Tuesday, February 28, 2012

Post 6: Sex Strikes and Human Trafficking (plus book giveaway)

Part 1: An Apology for Women in Ministry

(Heads up, there is a book giveaway at the end of this post.)

I came across a disturbing news story not long ago. The opening line read, “An Oklahoma City man kidnapped a 20-year-old woman, then forced her to watch another woman's torture and death, so that she would cooperate with a human trafficking ring, police say.” The story gets more heartbreaking and gruesome from there.

Earlier this month reports were splashed across the Internet of a sharp increase in sex-trafficking surrounding the Super Bowl and high profile sporting events in general. Indianapolis area churches joined together to make sex-trafficking education available to hotel workers in order to help spot the signs of women and girls in distress. Some hotels had help-lines printed on soap wrappers for young girls to grab hold of. Again, heartbreaking.

When I started this series on women in ministry there was something bigger going on in my mind. I care about women in ministry. I care about women in ministry a lot. But there’s something I care about more. Women. I care about women.

I wish I could say it was hearing of the multitudes in human trafficking that got me moving on this subject. Yes, it got my blood boiling, and has prompted me to increase giving to certain organizations, but I’m embarrassed to admit that it wasn’t until this hit a bit closer to home that I was prompted to move from “sympathizer” to “advocate.”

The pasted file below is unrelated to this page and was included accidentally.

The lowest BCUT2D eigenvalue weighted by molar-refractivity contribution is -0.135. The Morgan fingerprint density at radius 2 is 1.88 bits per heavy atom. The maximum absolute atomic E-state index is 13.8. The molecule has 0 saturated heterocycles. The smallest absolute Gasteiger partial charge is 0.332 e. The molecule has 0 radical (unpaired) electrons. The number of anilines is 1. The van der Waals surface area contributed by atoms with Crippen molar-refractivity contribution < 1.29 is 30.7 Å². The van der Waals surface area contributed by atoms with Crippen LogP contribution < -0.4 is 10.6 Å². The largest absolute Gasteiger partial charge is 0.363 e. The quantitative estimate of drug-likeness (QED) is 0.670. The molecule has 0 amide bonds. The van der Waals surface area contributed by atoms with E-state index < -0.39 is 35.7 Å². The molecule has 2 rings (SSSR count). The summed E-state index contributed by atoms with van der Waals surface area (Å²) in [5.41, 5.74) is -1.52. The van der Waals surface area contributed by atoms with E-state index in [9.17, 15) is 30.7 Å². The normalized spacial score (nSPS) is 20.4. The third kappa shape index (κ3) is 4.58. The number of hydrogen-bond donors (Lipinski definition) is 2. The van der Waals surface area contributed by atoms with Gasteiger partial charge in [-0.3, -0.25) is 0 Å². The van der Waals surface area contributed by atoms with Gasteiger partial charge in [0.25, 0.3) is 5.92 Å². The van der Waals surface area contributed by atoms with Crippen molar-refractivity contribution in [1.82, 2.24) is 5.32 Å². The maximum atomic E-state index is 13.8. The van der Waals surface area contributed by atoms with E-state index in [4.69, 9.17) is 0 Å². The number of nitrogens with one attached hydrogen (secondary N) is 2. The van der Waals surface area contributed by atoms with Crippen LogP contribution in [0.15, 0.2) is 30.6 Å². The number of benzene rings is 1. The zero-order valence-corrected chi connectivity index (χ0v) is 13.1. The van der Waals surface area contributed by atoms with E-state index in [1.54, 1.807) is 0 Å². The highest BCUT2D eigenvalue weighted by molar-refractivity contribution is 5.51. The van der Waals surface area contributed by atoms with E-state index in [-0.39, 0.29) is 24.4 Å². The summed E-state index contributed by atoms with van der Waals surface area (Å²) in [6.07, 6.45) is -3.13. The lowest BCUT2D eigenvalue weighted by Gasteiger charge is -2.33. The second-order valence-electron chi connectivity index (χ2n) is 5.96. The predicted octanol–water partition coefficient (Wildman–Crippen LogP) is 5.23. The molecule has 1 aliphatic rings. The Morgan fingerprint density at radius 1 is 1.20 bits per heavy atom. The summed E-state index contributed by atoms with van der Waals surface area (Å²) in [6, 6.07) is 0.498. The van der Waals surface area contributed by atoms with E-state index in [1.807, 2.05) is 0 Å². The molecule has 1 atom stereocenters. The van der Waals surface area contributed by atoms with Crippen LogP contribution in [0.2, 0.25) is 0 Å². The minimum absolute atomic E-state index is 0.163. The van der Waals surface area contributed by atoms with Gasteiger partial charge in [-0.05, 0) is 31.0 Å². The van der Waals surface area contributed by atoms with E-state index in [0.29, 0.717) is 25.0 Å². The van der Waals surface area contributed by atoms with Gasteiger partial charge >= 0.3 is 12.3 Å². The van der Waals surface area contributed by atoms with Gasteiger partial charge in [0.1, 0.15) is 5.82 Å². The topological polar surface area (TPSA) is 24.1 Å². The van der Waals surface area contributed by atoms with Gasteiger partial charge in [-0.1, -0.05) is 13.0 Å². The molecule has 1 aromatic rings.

Not long ago I got a letter from a young woman whom I love.* Someone I look upon as a little sister. She was living out on the west coast working as an intern and she was writing to tell me that she had recently gotten out of an abusive relationship. The kind of abuse that sends you to the hospital and leaves inward scars long after those on the outside had healed.

I was honored she would share her story with me. I was struck by the courage and strength she exhibited to be free. And I felt a raging, keep-me-up-late-at-night anger towards her perpetrator. I was seething. How dare he manipulate this girl, intimidate her, control her, threaten her, beat her.

After reading her letter I could not look at a daily news cycles without seeing stories of violence against women screaming out from the pages. I know this is obvious to so many of you, but for me, I think I was seeing something for the first time: most of the violence that occurs is directed towards women and children. It’s everywhere.

Within the past two weeks abused women have been all over the headlines: Elizabeth Smart got married. The young man dating Yeardley Love was found guilty of her murder. A 9-year-old girl died after being forced by her family to run for three hours. And it seems like you can’t go two weeks without hearing about a young mother who has suspiciously disappeared.

If you’ve tracked any of these specific stories, you will know that all the victims I’ve mentioned are Caucasian. Were local news medias to give equal attention to the violence done to African American women we would be even more overwhelmed (this is often referred to as “Missing White Women Syndrome”. For more, see this report on white babies getting more attention than minority babies who go missing).

Just when I was beginning to despair for the fairer sex, Leymah Gbowee, the 2011 National Peace Prize Laureate came to speak at IWU. Gbowee explained how one night, while she slept, she was given a dream for peace. She went to her pastor to share her dream, urging him to carry it out for her. He (rightfully) declined, explaining to her that the bearer of the dream was the one who was to carry out the dream. Gbowee took his advice, followed her dream, and mobilized the women of Liberia to end a 14-year war. The Women of Liberia Mass Action for Peace participated in public protests consisting of loud prayers cried out in the streets. They handed out flyers in streets reading, “We are tired! We are tired of our children being killed! We are tired of being raped! Women, wake up—you have a voice in the peace process!” They also handed out drawings depicting their cause for women who could not read.